Good question – what is the most innovative country in the world? You’d think it was probably America, with Silicon Valley, or you might hope that it’s Scotland, or the UK generally, with our burgeoning digital industries. You’d be wrong though. It’s probably Finland*.
To show why Finland is so far ahead, let’s have a small diversion…
OK, your house is going digital – how about your town?
You’ve all heard the adverts – you know, “with <insert name of product> you control your home from your phone”. You might think this is quite clever, but now the Finnish city of Tampere is going one better.
As reported recently by Computer Weekly, the city “is investing up to €10bn until 2030 to put digital technology at the core of everything it does”.
This is a fascinating project. Finland has been ahead of this particular game for some time. Last November, at the Smart City Expo in Barcelona, six Finnish cities, Tampere, Turku, Oulu, Lahti, Joensuu and Jyväskylä, presented their innovative new approaches to matters as diverse as connectivity solutions, mobile payment, parking control cloud service, map based information and 3D city model for planning as well as intelligent outdoor lighting and smart energy systems.
Now, Tampere, is going to the next level, with a five-year, smart-city programme that Kari Kankaala, their Director of City Development, says will “systematically drive digitisation in the city and target our economic investment to encourage companies to use the opportunities of digitisation in their own businesses”.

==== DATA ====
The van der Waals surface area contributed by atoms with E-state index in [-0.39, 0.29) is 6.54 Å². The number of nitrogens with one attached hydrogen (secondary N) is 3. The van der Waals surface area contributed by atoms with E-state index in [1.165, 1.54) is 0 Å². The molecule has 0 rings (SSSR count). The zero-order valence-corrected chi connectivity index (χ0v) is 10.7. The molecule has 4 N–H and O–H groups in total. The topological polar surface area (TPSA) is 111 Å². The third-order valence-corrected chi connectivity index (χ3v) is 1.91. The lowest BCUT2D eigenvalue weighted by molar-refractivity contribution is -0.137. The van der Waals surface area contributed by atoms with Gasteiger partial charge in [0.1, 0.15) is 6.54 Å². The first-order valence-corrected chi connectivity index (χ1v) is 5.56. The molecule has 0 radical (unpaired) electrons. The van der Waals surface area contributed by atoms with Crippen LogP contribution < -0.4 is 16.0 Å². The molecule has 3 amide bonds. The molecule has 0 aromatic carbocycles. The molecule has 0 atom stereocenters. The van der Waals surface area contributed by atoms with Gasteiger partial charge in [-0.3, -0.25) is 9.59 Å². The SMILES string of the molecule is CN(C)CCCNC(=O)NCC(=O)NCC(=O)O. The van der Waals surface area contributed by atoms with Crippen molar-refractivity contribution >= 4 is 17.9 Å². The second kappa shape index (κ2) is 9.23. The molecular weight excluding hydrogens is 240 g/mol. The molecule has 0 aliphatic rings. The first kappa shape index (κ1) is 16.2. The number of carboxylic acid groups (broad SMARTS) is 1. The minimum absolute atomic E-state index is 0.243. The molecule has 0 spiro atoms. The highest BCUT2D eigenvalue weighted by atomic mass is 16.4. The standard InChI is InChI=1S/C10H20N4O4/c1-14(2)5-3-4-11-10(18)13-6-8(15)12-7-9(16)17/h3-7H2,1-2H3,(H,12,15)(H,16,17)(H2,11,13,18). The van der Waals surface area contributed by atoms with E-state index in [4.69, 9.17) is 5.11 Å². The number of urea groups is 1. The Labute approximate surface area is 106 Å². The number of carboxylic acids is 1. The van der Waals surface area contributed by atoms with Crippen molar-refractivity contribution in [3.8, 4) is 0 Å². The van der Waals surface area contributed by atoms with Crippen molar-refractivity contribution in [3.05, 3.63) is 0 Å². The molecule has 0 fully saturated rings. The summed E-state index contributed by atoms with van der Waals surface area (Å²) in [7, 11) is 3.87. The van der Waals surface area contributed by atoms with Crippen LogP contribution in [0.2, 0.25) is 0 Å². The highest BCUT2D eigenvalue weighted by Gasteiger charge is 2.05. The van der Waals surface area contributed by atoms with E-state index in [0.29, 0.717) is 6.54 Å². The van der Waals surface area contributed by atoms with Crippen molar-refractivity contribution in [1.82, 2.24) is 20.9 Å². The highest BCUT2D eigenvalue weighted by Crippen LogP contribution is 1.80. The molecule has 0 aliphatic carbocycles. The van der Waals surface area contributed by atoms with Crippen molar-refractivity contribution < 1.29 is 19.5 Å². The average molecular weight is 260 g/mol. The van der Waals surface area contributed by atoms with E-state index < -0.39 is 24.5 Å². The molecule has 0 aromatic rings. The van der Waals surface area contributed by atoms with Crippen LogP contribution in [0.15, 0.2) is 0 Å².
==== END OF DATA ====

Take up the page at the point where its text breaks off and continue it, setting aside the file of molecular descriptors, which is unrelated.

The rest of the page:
The Computer Weekly article covered the entire spread of planned activities, but the one that particularly impressed me is the project to use all of Tampere’s 33,000 street lights as “a test platform that can be equipped with wireless networks, 5G base stations, different surveillance and security”, thus becoming a connectivity backbone for the whole city”.
This is so exciting. The potential for all our cities to become digitised in the future is immense. It makes me wonder to what extent we could begin to do similar things in Scotland. I’ll be honest, I don’t know at present, but it would be great if we could develop a similar reputation to Finland for innovation and digital excellence. While we’re not at all bad here in Scotland just now, we are certainly not yet in a position to make Edinburgh or Glasgow a truly smart city as envisaged for Tampere. Our two countries are very similar in terms of population, GDP, employment, etc. yet the Finns have a head start when it comes to innovation. However, when you consider that in the not too distant past, Scottish entrepreneurs, industrialists and inventors were leading the world (think radar, the telephone, pneumatic tyres, TV, penicillin, etc.) there ought to be no reason why this could not happen again in the future…?
Nikola Kelly, Be-IT Resourcing
* World Economic Forum, Global Competitiveness Report 2014–20